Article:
Canada is, as far as countries go, relatively cold and sparsely populated. Our houses are large by global standards, and we drive a fair amount. We are rich enough to consume a lot of stuff. These factors, together with the oil sands, mean that we have one of the world's highest levels of CO2 emissions on a per capita basis: 13.5 metric tons (MT) per person in 2013.
Over the past decade, Canada has been admitting about a quarter of a million new immigrants annually. The majority of them come from countries, such as the Philippines, India or China, which are warmer, poorer, and more densely populated than is Canada - and where the typical person produces far fewer CO2 emissions on a per capita basis. When someone moves from one of these countries to Canada, and adopts a Canadian lifestyle, their "carbon footprint" - the amount of carbon they use in their daily lives - would be expected to increase. This is the carbon cost of immigration.
I did a back-of-the-envelope calculation of the increase in global CO2 emissions associated with Canada's immigration flows. I started out by assuming that when the typical immigrant moves from, say, China to Canada, they go from producing the average Chinese level of carbon emissions (7.55 MT per person per year) to the average Canadian level (13.53 MT). By multiplying the difference in per capita carbon emissions by the number of immigrants from that country, I estimated the increase (or, in some case, the decrease) in global carbon emissions associated with people moving to Canada and adopting a Canadian lifestyle. For example, if the 34,130 people who immigrated from China to Canada in 2013 all increased their carbon emissions by 5.98 MT annually when they switched from having a Chinese lifestyle to a Canadian lifestyle, global carbon emissions would rise by about 200,000 metric tons annually.
The results of these calculations are shown below. The full data, with all source countries, is here: Download Co2 and immigration
These calculations suggest that, in 2013 alone, immigration to Canada - and the associated adoption of a high-carbon Canadian lifestyle - could have increased global carbon emissions by almost 2.5 million metric tons annually.
Now there is a serious problem with these back-of-the-envelope calculations. First, they include emissions associated with industrial activity, and industrial activity is unlikely to change much as a result of emigration or immigration. Second, the calculations assume that migrants live a lifestyle that is typical of their country of residence. This is almost certainly not the case. If the typical person who moves from India to Canada is an urban, educated, middle-class professional, their carbon emissions prior to immigration will likely be higher than the Indian average of 1.59 MT per person. If that Indian immigrant, once they arrive in Canada, moves into a small apartment and takes public transit, their post-migration carbon emissions will be lower than the Canadian average of 13.5 MT per person. If I had to guess, I would suggest that the actual increase in global carbon emissions associated with people moving to Canada is in the five hundred thousand to one million MT range, rather than 2.5 million MT. But it is not nothing.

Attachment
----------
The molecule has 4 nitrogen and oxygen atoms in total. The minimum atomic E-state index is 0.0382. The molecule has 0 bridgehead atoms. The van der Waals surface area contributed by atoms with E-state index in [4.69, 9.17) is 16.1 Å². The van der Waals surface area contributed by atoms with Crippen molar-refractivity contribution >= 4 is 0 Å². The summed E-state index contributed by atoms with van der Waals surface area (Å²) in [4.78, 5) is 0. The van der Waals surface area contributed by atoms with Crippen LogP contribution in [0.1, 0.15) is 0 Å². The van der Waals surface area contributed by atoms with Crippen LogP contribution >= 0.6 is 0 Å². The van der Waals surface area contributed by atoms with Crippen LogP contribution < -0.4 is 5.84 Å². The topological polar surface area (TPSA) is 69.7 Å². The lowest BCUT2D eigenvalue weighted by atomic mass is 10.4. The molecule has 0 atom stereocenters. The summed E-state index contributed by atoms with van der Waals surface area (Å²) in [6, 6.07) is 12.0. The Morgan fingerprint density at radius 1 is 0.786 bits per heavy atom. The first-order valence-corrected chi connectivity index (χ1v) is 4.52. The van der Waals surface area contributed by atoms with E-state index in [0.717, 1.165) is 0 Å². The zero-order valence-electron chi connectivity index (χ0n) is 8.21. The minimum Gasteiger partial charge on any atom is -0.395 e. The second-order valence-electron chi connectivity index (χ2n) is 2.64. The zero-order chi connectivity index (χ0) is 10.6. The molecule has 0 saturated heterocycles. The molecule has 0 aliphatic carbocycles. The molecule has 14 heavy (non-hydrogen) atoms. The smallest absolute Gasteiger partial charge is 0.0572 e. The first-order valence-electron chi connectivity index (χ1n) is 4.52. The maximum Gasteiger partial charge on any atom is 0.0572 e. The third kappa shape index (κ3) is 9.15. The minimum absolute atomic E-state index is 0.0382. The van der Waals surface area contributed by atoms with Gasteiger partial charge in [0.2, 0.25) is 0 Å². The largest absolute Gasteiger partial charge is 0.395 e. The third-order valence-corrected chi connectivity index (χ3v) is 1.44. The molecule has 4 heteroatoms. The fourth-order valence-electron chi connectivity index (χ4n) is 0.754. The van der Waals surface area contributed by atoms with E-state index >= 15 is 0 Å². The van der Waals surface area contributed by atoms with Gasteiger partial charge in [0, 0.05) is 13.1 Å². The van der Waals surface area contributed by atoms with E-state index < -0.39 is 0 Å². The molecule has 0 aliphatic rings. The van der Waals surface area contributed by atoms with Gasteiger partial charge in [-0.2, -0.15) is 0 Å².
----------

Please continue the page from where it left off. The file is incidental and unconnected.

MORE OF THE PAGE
Climate and geography mean that life in most parts of Canada is intrinsically energy intensive. Encouraging people to move here has potentially serious impacts on the environment. The Trudeau government has already increased the planned immigration levels for 2016 to 280,000 to 305,000 new permanent residents, and Immigration Minister John McCallum has announced plans to further increase these levels "substantially". The analysis here suggests that a full accounting of the costs and benefits of increasing immigration flows might prompt a reconsideration of the government's plans.
One frequently touted motivation for immigration is demographics. Canada's population is aging. The thinking seems to be that only by bringing in more young people will we be able to support all the old folks. Yet, given that Canada is such an energy intensive place to live, perhaps there are other, more environmentally friendly solutions to our demographic problems. Perhaps, rather than bringing workers into Canada to care for our old folks, we should be moving our old folks to warmer, gentler climes; places where labour is relatively abundant. Rather than solving our demographic crisis by bringing workers from the Philippines to Canada, perhaps we could think about shipping our old folks out to the Philippines instead. Set up old folks homes near the beach at Boracay. Or some other place with a warm, low-carbon lifestyle and low-cost healthcare.
Just a modest proposal for solving the looming demographic crisis.